There is too much interference in the affairs of rugby by the Fijian government according to an opposition MP.
Earlier this week, the Fiji Rugby Union (FRU) announced Francis Kean would "rotate out from the Fiji Rugby Board as per the Fiji Rugby constitution," after serving a controversial five year term.
The former navy commander, who was convicted of manslaughter in 2007, was appointed to the role by Fiji's Prime Minister Frank Bainimarama, who is also his brother in law and President of the FRU.
CEO John O'Connor confirmed Conway Beg as the Prime Minister's new appointee.
Fiji's opposition MP Viliame Gavoka said the governments involvement and interference in running and appointing key personnel at the Fiji Rugby Union needs to stop.
"We've always maintained that there is too much interference in the affairs of rugby by the government of the day... we've been saying this for some time," he said.
"Prime Minister Bainimarama has used rugby as a platform for his politics and we all know how passionate we are about our rugby and him being in control and giving him the kind of support, that should only go to someone who is genuinely deserving to be recognised for his role in rugby, not through the government."
The former chairman of FRU said all appointments should be made by clubs.
"Conway is a well known administrator and has been involved in rugby for years. I know of him and of his capabilities and he's a good choice but again, he's a government appointee," said Gavoka.
"There are people from the unions, elected by the unions, that should be running the affairs of the rugby, not a government appointee."
"I know he's a capable administrator, but it's just against the principle of how rugby unions are played in terms of government interference."
"When I was Chairman, World Rugby discouraged any involvement by any government into the running of the rugby union of a country... the government appointee was really someone who was there as a link to the government on the way rugby was developing, not a leadership role.
Somehow they've been allowed to do that in Fiji and it's heading in the wrong direction. Rugby should be in the hands of rugby people with no interference from the government."
Gavoka expects Kean's departure was a result of pressure from World Rugby and the Fijian community.
"There was quite a lot of pressure from within Fiji on the World Rugby people and with how social media and what it is today, you can not hide things anymore."
"I think it was very obvious that people did not want him to be representing Fiji Rugby on the world stage and I have my doubts that the rotation story is true."
"Unfortunately for Fiji, Commander Kean is very close with the government, he owed his position to the government and that did not fit well with most of us from a parliamentary perspective and being a rugby follower myself...we welcome his exit and accept that he is no longer at the helm of rugby."
"Rugby is a gentlemen's game, the standard required there is very very high, and we don't see Commander Kean as someone who belongs in that crowd," he added.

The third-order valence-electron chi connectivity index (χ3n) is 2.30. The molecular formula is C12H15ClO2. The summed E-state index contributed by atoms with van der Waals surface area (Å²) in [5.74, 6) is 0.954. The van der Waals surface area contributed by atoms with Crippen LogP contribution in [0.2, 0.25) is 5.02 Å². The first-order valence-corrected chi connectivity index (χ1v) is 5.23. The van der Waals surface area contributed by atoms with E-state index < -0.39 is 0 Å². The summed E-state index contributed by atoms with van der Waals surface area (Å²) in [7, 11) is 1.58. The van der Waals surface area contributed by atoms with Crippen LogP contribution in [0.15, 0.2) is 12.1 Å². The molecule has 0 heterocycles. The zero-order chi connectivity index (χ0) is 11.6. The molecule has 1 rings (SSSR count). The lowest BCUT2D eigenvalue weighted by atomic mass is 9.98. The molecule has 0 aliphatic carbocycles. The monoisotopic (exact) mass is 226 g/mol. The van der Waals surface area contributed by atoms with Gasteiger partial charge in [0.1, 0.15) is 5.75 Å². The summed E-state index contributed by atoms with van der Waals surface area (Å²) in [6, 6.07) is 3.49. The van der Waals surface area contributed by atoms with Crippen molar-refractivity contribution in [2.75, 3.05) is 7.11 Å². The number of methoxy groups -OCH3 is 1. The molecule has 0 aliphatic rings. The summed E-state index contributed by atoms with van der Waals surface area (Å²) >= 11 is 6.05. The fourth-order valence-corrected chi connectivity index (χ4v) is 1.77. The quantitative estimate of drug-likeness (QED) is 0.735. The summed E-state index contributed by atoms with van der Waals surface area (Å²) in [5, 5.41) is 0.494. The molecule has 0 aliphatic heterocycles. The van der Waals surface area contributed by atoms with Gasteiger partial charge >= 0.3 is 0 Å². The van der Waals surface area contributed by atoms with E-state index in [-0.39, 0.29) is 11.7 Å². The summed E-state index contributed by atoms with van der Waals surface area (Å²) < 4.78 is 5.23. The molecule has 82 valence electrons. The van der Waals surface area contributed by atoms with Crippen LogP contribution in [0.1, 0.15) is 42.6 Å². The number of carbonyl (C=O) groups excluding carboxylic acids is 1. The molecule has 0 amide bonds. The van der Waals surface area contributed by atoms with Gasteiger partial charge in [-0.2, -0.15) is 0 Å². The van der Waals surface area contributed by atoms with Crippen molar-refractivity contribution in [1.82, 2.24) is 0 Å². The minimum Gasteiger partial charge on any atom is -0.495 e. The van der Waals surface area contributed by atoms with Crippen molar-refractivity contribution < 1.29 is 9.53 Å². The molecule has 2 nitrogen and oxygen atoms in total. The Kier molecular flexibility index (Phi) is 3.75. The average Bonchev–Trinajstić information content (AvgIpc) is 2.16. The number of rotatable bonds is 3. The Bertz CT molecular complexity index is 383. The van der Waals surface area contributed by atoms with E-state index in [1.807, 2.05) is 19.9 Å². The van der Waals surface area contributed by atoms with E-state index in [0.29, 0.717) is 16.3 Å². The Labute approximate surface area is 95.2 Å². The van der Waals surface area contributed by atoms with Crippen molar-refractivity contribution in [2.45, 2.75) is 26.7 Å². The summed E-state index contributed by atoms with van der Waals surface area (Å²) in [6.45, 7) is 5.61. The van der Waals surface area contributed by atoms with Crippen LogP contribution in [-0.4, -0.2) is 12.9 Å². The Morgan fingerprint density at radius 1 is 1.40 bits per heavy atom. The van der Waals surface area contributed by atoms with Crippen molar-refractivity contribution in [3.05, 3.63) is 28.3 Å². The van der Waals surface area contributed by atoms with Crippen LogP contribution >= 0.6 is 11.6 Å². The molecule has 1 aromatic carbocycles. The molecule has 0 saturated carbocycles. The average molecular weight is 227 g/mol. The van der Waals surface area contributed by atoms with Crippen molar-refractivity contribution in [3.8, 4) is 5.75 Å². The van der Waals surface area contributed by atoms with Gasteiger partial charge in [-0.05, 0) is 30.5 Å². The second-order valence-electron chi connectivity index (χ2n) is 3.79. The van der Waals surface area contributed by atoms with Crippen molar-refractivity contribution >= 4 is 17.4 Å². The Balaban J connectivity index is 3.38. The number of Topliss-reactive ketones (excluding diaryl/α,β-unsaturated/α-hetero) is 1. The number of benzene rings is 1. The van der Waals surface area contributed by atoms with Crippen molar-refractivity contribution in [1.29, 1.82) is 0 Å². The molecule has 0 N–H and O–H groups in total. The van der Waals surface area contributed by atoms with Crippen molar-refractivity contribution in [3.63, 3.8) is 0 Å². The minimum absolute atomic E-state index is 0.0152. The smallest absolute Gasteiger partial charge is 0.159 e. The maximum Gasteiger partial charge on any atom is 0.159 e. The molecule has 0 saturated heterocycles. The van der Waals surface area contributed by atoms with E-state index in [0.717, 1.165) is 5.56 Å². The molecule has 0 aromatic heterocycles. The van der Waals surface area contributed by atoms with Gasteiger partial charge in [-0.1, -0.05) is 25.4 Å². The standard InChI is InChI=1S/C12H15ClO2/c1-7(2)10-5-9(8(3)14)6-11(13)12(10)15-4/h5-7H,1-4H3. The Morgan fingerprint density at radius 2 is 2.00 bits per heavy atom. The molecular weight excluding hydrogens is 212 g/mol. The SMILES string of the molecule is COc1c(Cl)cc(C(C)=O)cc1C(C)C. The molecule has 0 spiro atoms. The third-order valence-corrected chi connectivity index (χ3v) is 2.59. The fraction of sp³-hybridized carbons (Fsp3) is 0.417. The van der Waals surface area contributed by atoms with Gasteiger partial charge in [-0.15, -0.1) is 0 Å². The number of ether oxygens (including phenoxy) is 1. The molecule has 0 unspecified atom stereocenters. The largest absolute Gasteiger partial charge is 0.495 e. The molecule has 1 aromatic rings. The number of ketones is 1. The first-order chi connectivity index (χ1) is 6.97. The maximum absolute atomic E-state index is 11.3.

The governance of sport and involvement from governments is an ongoing issue in the Pacific Islands, with Samoa's Prime Minister, Tuila'epa Sa'ilele Malielegaoi, as the current Chairman of the Samoa Rugby Union while Tongan MP Siaosi Pohiva replaced his father and former Prime Minister 'Akilisi as President of the Tonga Rugby Union in December.
Gavoka supports rehabilitation of convicted prisoners
There's outrage in Fiji over apparent preferential treatment of prisoners after Olympic gold medallist Amenoni Nasilasila, who was sentenced to eight years in September for the 2018 rape of a young woman, was reportedly seen training with the Namosi rugby teams in Suva.
While Gavoka did not support Kean's position on the FRU Board, he did back the Corrections Services and their rehabilitation process for prisoners to play rugby again.
He said he supported any rehabilitation process that is encouraging of a second chance.
"Any process to have him involved and rehabilitate, I would support that. Too many of our youth are languishing in prisons and it's a tragedy for Fiji to have of our youth held like that."
"He's a young man that needs to be rehabilitated and I'd like to give him the opportunity for rehabilitation given his age and the chance for him to play rugby [again] and to prepare himself after rugby. Any kind of support under supervision should be encouraged."
While Keans position as head of Corrections and Chair of FRU was under the microscope, Gavoka said he wasn't aware if convicted prisoners were playing in local competitions when he was Chairman in 2009.
"No I wasn't aware of that but I knew the prison side was on of the dominant sides in the country."
"I can not quite remember if the prisoners were actually playing with the team, but I know there was this team there working towards rehabilitation.... I just cannot recall whether that was happening during my time as Chairman," he said.